R.L. Polk Co. v, INFOUSA, Inc., 230 F. Supp.2d 780, 791 (E.D. Mich. 2002). The R.L. Polk court decided not to weigh heavily the plaintiff's lack of evidence of actual confusion against an "ultimate finding of likelihood of confusion." Id.

In this case, evidence of actual consumer confusion would be particularly hard to obtain because of the evanescent nature of a program shown just a few times on TV. This makes Facenda's case unlike Dorsey's, where multiple copies of a book were placed on stands, or Downing, where a clothing catalogue was widely dispersed.

Survey evidence can indicate actual confusion, if members of the viewing public are surveyed; or the likelihood of actual confusion, if a test panel is surveyed. Charles Jacquin Et Cie, Inc. v. Destileria Serrales, Inc., 921 F.2d 467, 475 (3d Cir. 1990). However, putting together and executing a survey is an expensive and dubious proposition. NFL pointed to the Charles Jacquin court's statement that the lack of a survey could permit a factfinder to infer that the plaintiff believed the results of the survey would be unfavorable. Id., citing Eagle Snacks, Inc. v. Nabisco Brands, Inc., 625 F. Supp. 571, 583 (D.N.J. 1985). The entire quote, however, states that such an inference could be made only when the plaintiff "has the financial resources" to conduct a survey. Id. That which is expected from a large commercial player like Eagle Snacks cannot necessarily be expected from the estate of an individual.

Further, just as the R.L. Polk court observed that anecdotal evidence of confusion is "frequently discounted as unclear or insubstantial," the same is true for surveys. The expense that a survey entails will go all for nothing if the court will not accept its methodology. See Johnson Johnson v. Rhone-Poulenc,supra, at 132-136, and Urban Outfitters, Inc. v. BCBG Max Azria Group, supra, at slip op. 25-30 ("[T]he Court finds that both [parties'] expert surveys are of limited weight in assessing whether Plaintiffs have shown a true confusion between the two marks").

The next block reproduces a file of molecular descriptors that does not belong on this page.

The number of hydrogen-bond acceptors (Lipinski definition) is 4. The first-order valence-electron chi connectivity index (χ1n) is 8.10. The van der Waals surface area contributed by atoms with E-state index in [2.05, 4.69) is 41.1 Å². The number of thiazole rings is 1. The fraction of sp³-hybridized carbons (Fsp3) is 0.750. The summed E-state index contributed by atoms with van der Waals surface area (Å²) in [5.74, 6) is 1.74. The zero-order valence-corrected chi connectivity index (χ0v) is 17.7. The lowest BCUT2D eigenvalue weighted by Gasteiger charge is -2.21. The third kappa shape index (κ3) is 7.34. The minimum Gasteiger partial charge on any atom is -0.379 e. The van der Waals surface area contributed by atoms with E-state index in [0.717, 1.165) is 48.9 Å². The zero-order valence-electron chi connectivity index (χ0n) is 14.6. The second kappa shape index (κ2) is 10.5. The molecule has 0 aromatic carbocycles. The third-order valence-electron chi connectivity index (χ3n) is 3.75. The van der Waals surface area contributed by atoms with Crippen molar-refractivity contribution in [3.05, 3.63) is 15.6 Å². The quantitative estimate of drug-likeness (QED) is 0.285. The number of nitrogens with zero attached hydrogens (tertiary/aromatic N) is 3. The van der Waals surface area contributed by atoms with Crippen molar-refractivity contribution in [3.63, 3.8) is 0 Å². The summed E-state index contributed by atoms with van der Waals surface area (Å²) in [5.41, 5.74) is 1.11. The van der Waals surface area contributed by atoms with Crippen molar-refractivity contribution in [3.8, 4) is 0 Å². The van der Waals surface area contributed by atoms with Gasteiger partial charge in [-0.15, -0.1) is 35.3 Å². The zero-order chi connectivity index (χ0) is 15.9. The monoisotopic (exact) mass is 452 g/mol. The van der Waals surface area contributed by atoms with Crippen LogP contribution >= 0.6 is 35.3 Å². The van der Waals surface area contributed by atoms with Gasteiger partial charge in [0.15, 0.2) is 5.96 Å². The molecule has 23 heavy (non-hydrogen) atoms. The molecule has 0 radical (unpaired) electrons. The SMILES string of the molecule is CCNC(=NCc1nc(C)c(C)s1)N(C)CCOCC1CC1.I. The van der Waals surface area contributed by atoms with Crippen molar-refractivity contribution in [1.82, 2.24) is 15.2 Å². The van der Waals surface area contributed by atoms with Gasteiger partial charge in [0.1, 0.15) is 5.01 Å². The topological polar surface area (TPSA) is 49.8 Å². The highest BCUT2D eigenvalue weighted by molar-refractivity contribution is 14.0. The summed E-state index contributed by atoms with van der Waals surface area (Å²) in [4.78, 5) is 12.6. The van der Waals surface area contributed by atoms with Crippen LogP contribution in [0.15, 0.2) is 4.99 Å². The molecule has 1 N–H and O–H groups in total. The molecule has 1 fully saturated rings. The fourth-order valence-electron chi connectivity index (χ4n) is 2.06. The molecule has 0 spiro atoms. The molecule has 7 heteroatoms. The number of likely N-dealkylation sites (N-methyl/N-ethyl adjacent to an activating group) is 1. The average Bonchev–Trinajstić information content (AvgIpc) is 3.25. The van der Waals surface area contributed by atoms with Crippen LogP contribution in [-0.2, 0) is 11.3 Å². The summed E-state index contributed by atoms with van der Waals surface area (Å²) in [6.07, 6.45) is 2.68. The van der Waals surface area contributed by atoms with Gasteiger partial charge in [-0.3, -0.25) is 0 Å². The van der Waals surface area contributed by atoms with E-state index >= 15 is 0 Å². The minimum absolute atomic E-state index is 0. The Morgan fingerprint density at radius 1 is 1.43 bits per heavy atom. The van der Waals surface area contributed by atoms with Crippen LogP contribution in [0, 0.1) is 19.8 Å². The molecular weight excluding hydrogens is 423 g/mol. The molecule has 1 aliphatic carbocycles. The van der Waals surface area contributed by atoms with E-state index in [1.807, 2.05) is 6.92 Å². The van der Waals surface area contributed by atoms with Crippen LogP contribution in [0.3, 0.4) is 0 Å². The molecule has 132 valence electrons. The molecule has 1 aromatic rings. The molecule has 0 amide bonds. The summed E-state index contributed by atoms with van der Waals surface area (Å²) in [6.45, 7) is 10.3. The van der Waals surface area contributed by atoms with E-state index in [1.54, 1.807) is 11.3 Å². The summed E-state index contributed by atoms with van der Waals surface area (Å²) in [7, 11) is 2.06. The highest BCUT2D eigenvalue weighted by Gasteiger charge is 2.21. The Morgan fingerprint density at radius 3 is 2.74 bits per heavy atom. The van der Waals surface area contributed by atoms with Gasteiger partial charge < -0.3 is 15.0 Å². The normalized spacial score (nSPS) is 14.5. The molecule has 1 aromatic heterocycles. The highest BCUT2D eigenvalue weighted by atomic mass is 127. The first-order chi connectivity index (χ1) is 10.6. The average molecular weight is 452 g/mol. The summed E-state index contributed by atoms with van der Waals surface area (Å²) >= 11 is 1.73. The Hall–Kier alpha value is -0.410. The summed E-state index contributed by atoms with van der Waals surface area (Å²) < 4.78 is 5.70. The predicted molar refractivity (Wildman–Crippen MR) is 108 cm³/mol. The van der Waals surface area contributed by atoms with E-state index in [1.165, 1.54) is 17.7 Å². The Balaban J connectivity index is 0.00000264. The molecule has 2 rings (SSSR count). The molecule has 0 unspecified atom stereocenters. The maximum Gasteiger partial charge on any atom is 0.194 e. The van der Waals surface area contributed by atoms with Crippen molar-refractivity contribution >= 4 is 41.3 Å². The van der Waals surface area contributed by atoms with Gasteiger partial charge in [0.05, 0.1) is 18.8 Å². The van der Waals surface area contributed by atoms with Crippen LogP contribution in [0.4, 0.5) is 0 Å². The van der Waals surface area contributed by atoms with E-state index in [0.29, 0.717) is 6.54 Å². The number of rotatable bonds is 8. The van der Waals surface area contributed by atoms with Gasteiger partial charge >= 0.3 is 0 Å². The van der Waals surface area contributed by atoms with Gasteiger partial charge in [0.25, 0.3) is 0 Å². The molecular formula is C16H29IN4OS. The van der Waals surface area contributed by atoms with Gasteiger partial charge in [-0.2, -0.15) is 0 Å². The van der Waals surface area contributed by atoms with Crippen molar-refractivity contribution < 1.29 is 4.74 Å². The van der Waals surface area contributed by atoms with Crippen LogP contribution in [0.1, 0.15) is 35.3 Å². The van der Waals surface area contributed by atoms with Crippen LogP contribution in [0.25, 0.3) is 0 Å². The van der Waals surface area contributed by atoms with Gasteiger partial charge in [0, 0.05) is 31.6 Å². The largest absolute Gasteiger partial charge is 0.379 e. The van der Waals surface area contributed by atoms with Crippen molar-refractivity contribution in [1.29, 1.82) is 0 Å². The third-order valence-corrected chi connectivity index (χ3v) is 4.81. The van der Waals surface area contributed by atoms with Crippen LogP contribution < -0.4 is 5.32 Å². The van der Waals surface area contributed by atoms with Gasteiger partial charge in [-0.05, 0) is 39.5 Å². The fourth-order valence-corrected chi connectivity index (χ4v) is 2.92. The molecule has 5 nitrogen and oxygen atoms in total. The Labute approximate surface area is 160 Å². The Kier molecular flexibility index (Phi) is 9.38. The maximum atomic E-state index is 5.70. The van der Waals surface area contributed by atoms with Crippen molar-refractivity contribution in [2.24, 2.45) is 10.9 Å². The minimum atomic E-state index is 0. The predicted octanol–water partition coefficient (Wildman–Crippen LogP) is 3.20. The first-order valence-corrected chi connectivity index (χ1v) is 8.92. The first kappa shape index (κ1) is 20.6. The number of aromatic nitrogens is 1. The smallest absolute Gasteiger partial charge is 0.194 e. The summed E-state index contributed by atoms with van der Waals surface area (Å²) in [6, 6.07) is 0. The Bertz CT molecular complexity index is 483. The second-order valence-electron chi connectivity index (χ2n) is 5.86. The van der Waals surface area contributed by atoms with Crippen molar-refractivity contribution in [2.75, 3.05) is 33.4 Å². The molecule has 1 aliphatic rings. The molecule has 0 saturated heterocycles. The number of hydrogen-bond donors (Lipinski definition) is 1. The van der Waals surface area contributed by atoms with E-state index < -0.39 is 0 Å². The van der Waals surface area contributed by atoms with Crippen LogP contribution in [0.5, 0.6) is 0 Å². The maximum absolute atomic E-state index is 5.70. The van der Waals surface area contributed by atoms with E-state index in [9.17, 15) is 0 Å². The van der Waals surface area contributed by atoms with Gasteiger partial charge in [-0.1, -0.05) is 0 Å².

Because it would have been difficult, cost-preclusive, and risky for Facenda to have obtained evidence of actual confusion, I cannot weigh the lack of this evidence too heavily against him. Instead, I conclude that this weakness in Facenda's evidence is outweighed by the evidence regarding Facenda's high level of recognition among NFL's target audience, the relatedness of Facenda's fame to Madden NFL 06, the identity of the likeness used by NFL, NFL's apparent intent in selecting Facenda, and the fact that The Making of Madden was shown only on the station where Facenda was likely to be the most recognizable. I conclude, therefore, that Facenda is entitled to recovery under the Lanham Act.

D. Plaintiff's Tort Cause of Action

In his complaint, Facenda asserted a cause of action for invasion of privacy. This common law tort, as it stands in the Commonwealth of Pennsylvania, has no relevance to this action.Smith v. Borough of Dunmore, Civ. A. NO. 3:05-1343, 2007 WL 762930 at *8 (M.D. Pa. Mar. 7, 2007) ("The elements to be proven are (1) publicity, (2) given to private facts, (3) which would be highly offensive to a reasonable person and (4) which are not of legitimate concern to the public").

To the extent that there was ever a common law cause of action for misappropriation of identity, it is clearly subsumed now by 42 Pa. C.S.A. § 8316. Facenda has not mentioned the common law cause of action in his submissions on the cross-motions for summary judgment, and I feel certain he has reached the same conclusion as I do here. Nevertheless, for the sake of clarity, I will enter judgment on this cause of action in favor of NFL.

ORDER

AND NOW, this 3rd day of May, 2007, upon consideration of Plaintiff's Motion for Summary Judgment on liability, filed in this action as Document No. 26, and Defendants' Motion for Summary Judgment on liability, filed as Document No. 30, and the responses to these motions, it is hereby ORDERED that Plaintiff's Motion is GRANTED IN PART AND DENIED IN PART, and that Defendant's Motion is GRANTED IN PART AND DENIED IN PART, as follows:

1. Plaintiff's Motion is GRANTED regarding the claims under 42 Pa. C.S.A. § 8316 and the Lanham Act. It is DENIED as to the claim for invasion of privacy.

2. Defendant's Motion is GRANTED as to the claim for invasion of privacy; it is otherwise DENIED.

3. JUDGMENT SHALL BE ENTERED in favor Plaintiff AS TO LIABILITY ONLY on the claims under 42 Pa. C.S.A. § 8316 and the Lanham Act. JUDGMENT SHALL BE ENTERED in favor of the Defendant on the claim for invasion of privacy.

4. Thirty days after the date of this Order, the Court will contact the parties to schedule a telephonic conference for setting discovery and trial dates for a trial on damages only.